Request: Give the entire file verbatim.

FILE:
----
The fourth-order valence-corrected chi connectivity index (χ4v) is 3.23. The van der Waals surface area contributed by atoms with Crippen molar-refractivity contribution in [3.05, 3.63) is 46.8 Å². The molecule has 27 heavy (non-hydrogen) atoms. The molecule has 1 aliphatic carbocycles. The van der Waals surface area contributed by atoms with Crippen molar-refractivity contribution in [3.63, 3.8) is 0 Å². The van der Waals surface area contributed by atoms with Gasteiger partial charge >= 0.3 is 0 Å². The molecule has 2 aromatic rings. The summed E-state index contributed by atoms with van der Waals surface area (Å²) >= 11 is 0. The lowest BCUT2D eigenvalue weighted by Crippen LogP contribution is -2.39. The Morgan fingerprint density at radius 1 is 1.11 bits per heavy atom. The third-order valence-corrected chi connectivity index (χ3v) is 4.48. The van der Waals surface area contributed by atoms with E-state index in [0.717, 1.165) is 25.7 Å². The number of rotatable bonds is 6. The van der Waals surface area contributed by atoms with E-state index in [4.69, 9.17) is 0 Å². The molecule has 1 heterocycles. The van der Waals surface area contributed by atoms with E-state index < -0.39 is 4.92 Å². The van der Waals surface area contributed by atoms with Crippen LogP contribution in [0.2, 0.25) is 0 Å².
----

The fourth-order valence-corrected chi connectivity index (χ4v) is 3.23. The van der Waals surface area contributed by atoms with Crippen molar-refractivity contribution in [3.05, 3.63) is 46.8 Å². The molecule has 27 heavy (non-hydrogen) atoms. The molecule has 1 aliphatic carbocycles. The van der Waals surface area contributed by atoms with Crippen molar-refractivity contribution in [3.63, 3.8) is 0 Å². The van der Waals surface area contributed by atoms with Gasteiger partial charge >= 0.3 is 0 Å². The molecule has 2 aromatic rings. The summed E-state index contributed by atoms with van der Waals surface area (Å²) >= 11 is 0. The lowest BCUT2D eigenvalue weighted by Crippen LogP contribution is -2.39. The Morgan fingerprint density at radius 1 is 1.11 bits per heavy atom. The third-order valence-corrected chi connectivity index (χ3v) is 4.48. The van der Waals surface area contributed by atoms with E-state index in [0.717, 1.165) is 25.7 Å². The number of rotatable bonds is 6. The van der Waals surface area contributed by atoms with E-state index in [4.69, 9.17) is 0 Å². The molecule has 1 heterocycles. The van der Waals surface area contributed by atoms with E-state index < -0.39 is 4.92 Å². The van der Waals surface area contributed by atoms with Crippen LogP contribution in [0.2, 0.25) is 0 Å².